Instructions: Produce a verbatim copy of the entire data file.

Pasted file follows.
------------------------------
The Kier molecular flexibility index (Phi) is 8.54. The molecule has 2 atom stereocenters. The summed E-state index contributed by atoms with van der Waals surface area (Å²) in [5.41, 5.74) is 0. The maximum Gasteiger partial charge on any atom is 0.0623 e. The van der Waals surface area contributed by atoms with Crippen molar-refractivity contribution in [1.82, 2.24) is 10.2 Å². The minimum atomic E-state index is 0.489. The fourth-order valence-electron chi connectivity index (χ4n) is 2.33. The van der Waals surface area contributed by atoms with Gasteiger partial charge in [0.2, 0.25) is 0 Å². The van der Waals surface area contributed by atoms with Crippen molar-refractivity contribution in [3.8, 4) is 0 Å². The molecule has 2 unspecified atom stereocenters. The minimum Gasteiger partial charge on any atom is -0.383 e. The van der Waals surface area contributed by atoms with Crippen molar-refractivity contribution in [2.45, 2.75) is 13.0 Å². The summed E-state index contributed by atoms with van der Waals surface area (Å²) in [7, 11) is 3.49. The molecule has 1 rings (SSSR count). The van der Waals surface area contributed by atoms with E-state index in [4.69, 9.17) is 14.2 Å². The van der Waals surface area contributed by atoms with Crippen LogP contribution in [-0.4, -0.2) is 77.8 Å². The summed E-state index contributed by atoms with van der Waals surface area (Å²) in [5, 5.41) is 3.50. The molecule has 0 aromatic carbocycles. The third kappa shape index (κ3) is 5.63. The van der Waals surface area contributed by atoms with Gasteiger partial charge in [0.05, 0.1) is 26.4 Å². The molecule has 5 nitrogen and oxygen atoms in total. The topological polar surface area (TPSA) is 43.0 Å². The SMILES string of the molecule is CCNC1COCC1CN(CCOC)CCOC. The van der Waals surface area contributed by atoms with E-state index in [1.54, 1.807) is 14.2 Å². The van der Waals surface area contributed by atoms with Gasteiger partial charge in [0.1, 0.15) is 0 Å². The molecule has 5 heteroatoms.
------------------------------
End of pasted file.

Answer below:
The Kier molecular flexibility index (Phi) is 8.54. The molecule has 2 atom stereocenters. The summed E-state index contributed by atoms with van der Waals surface area (Å²) in [5.41, 5.74) is 0. The maximum Gasteiger partial charge on any atom is 0.0623 e. The van der Waals surface area contributed by atoms with Crippen molar-refractivity contribution in [1.82, 2.24) is 10.2 Å². The minimum atomic E-state index is 0.489. The fourth-order valence-electron chi connectivity index (χ4n) is 2.33. The van der Waals surface area contributed by atoms with Gasteiger partial charge in [0.2, 0.25) is 0 Å². The van der Waals surface area contributed by atoms with Crippen molar-refractivity contribution in [3.8, 4) is 0 Å². The molecule has 2 unspecified atom stereocenters. The minimum Gasteiger partial charge on any atom is -0.383 e. The van der Waals surface area contributed by atoms with Crippen molar-refractivity contribution in [2.45, 2.75) is 13.0 Å². The summed E-state index contributed by atoms with van der Waals surface area (Å²) in [7, 11) is 3.49. The molecule has 1 rings (SSSR count). The van der Waals surface area contributed by atoms with E-state index in [4.69, 9.17) is 14.2 Å². The van der Waals surface area contributed by atoms with Crippen LogP contribution in [-0.4, -0.2) is 77.8 Å². The summed E-state index contributed by atoms with van der Waals surface area (Å²) in [5, 5.41) is 3.50. The molecule has 0 aromatic carbocycles. The third kappa shape index (κ3) is 5.63. The van der Waals surface area contributed by atoms with Gasteiger partial charge in [0.05, 0.1) is 26.4 Å². The molecule has 5 nitrogen and oxygen atoms in total. The topological polar surface area (TPSA) is 43.0 Å². The SMILES string of the molecule is CCNC1COCC1CN(CCOC)CCOC. The van der Waals surface area contributed by atoms with E-state index in [1.54, 1.807) is 14.2 Å². The van der Waals surface area contributed by atoms with Gasteiger partial charge in [0.1, 0.15) is 0 Å². The molecule has 5 heteroatoms.